Then she was the NAD secretary and visited us again as a member of the board of NAD.
And now we’ll be meeting with her again in January as she takes over the presidency.
I just think it’s a wonderful journey that has been shared with our students.
Everything I have shared shows you how I’ve gotten to where I am now.
Now let’s talk about our plans for the upcoming years.
We have our reach events where we have a coffee chat, where community members can come and learn American sign language, we have students come to visit and be able to interact with people from the community.
And we have activities that we do. It’s coming up this Thursday.
We’ll also be meeting with the NAD president in January.
And we’ll go back to Water Tower View Deaf Senior Apartments in the following year. These are different ideas, ways you can connect with your community. I think we’re right on track with ten minutes. So I want to talk a little bit about thinking through these questions. Discuss some ideas for community connections with our Jr.NAD chapter.
Does your chapter have connections with your state Association of the Deaf? Are there deaf clubs in your area or deaf leaders?
Can you invite outside guest speakers to come to your school? These are questions we’re going to discuss as we breakout.
I think because of the numbers, we will stay here in this main room. Go ahead and turn your cameras on and we will begin the discussion.
Hello! How are you? Good to see everyone.
>> Hello, hello!
>> KARLA GUNN: Are you cold, Brian?
>> Yeah, it’s 40 degrees here.
>> KARLA GUNN: All right. Good, it looks like everyone who is going to turn on their camera is here.
There may be a handful more. Let’s think about those community connections and start sharing your ideas and thinking through those questions.
>> I’ve got two. We do at our school a blood drive. And it hasn’t been run for a couple of years but now we’re back and you know, we had GPSD tournament in town, a track and field event.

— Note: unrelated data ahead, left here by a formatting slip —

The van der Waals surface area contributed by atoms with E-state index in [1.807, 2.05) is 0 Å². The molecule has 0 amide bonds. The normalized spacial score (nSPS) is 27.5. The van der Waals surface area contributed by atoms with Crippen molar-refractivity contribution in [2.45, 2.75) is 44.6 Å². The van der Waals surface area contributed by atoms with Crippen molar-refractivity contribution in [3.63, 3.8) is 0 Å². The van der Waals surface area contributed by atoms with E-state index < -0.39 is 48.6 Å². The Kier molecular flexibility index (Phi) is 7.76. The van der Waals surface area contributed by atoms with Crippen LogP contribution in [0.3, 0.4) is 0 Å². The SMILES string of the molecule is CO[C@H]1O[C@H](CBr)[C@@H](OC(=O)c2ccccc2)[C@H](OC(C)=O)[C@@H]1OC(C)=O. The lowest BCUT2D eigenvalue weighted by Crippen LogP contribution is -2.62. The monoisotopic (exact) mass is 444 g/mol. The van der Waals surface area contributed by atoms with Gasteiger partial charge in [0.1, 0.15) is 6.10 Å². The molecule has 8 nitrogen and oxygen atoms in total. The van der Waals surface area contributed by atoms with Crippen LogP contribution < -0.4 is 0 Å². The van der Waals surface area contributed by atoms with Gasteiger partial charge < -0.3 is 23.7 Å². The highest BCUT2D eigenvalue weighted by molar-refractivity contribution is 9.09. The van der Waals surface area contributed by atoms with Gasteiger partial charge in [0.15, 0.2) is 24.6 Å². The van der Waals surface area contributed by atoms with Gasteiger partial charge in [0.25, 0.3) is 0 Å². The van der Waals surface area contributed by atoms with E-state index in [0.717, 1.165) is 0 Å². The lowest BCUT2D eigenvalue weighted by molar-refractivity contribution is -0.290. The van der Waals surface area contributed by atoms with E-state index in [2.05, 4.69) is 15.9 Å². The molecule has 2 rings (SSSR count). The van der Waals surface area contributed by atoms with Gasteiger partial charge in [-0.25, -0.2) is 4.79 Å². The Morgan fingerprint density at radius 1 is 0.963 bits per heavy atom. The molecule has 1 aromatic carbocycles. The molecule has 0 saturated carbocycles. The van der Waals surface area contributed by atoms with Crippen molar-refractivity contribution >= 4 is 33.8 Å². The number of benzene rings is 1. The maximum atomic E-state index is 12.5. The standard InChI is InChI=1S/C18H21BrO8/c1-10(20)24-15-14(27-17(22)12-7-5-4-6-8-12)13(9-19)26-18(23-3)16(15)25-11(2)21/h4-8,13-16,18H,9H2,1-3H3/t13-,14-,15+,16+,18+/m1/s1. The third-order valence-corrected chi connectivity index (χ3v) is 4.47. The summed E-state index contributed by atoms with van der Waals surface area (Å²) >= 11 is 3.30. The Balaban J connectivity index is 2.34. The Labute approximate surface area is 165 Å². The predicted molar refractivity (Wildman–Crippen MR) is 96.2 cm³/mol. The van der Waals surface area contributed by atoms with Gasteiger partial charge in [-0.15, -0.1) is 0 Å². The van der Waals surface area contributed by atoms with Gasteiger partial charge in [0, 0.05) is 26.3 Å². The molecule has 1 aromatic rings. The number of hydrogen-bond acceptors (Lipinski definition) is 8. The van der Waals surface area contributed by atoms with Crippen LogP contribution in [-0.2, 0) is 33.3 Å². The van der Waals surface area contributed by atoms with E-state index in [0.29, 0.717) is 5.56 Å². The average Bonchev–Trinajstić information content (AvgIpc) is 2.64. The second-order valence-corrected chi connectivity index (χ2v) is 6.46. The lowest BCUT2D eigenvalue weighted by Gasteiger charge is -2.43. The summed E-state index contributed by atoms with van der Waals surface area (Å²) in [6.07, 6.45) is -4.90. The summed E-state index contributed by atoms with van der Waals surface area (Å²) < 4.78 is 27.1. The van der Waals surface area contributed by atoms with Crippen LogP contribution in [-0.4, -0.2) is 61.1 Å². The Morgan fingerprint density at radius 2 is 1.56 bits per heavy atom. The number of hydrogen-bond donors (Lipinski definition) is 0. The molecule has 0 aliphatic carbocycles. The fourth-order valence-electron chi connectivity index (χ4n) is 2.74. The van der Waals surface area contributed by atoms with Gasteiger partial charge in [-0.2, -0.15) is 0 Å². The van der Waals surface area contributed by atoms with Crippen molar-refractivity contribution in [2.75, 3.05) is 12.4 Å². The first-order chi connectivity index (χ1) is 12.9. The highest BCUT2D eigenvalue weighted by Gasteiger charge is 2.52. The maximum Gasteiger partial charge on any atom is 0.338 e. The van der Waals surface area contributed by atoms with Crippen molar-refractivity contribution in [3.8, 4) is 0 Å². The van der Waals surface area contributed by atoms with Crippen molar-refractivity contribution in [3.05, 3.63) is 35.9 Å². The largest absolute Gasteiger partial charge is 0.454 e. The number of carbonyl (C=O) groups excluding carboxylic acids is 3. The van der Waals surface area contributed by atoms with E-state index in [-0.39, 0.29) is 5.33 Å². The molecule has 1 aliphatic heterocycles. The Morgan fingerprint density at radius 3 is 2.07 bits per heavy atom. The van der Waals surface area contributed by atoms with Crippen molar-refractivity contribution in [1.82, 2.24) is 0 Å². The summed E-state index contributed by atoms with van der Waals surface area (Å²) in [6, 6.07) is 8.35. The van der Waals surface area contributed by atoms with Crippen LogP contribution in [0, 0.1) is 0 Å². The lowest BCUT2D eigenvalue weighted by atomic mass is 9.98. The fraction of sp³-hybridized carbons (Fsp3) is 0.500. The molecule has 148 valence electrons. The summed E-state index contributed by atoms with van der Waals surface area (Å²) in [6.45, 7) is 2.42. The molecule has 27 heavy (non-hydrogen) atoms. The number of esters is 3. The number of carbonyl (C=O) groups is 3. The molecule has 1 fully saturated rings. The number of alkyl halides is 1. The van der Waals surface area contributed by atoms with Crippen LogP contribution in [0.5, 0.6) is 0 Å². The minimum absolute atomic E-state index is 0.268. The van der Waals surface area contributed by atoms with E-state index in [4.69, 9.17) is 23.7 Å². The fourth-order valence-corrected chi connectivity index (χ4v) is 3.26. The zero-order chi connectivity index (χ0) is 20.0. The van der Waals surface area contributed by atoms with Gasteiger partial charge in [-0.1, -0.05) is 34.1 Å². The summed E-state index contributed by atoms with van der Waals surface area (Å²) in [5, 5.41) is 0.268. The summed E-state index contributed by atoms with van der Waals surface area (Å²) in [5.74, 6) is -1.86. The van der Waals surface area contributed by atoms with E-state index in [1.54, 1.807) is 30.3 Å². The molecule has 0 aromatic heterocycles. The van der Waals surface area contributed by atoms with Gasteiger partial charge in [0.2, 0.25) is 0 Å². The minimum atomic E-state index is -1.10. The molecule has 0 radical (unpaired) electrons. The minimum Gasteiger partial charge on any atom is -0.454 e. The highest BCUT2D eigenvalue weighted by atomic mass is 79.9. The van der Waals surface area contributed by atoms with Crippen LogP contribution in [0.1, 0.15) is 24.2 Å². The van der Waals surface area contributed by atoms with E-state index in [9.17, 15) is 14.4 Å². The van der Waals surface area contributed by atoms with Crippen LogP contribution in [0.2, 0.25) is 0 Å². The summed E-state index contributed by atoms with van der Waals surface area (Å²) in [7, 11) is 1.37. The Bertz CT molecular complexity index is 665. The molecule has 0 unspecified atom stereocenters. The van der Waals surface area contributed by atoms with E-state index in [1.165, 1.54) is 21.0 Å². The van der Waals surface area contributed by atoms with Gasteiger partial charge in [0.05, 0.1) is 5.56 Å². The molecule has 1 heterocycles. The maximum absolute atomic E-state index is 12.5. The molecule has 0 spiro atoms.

We made goodie bags for people, I don’t know if you remember that, but for all of the coaches at the track and field meet.
Those are two ideas.
>> KARLA GUNN: Oh, that’s neat! I remember I got your pen, and I was so thrilled about those membership pens you have. That’s good. Who else would like to share? Lindsey.
>> Yeah. This is Lindsey presenting.
I’m from Minnesota. The Minnesota Association of the Deaf, we had not really partnered with them, we had not partnered with any schools. We have two campuses for the deaf school. There’s a day program and residential.
So we started to see a youth program gain some traction and we established a committee. We just finished the youth transition day.
Which was an opportunity for the kids from ages 12 to 21 who are transitioning out of school into the “real world.” So we had organizations come and help with deaf, hard of hearing, deaf-blind. We had tours of the school for ASL students, it was a successful event.
We’re going to do it again next year. This was the first time we did it, so there were lessons learned but I look forward to it being even better next year.
We’re just starting those efforts.
>> KARLA GUNN: That transition day is important. It’s important to see what is out there and what opportunities they have. I think that’s great. Who else would like to share? Go ahead, Daniel.
>> This is Daniel. I’m from Fremont. We just had a Jr.NAD meeting and we elected our officers, elected and committee and now we’re making plans, it’s a slow process but we have been talking about what we can do with the community.
We’ve already discussed having a guest presenter. We’ll be doing that next month.
We’ll have to see who it is they choose, but it will be November 29th. And we are allowing guest speakers to come in person or on Zoom.
We’re also doing a project where we help out with the homeless shelter. It’s a big concern in our area, the issue of homelessness. So we’re going to work providing food or whatever else is needed.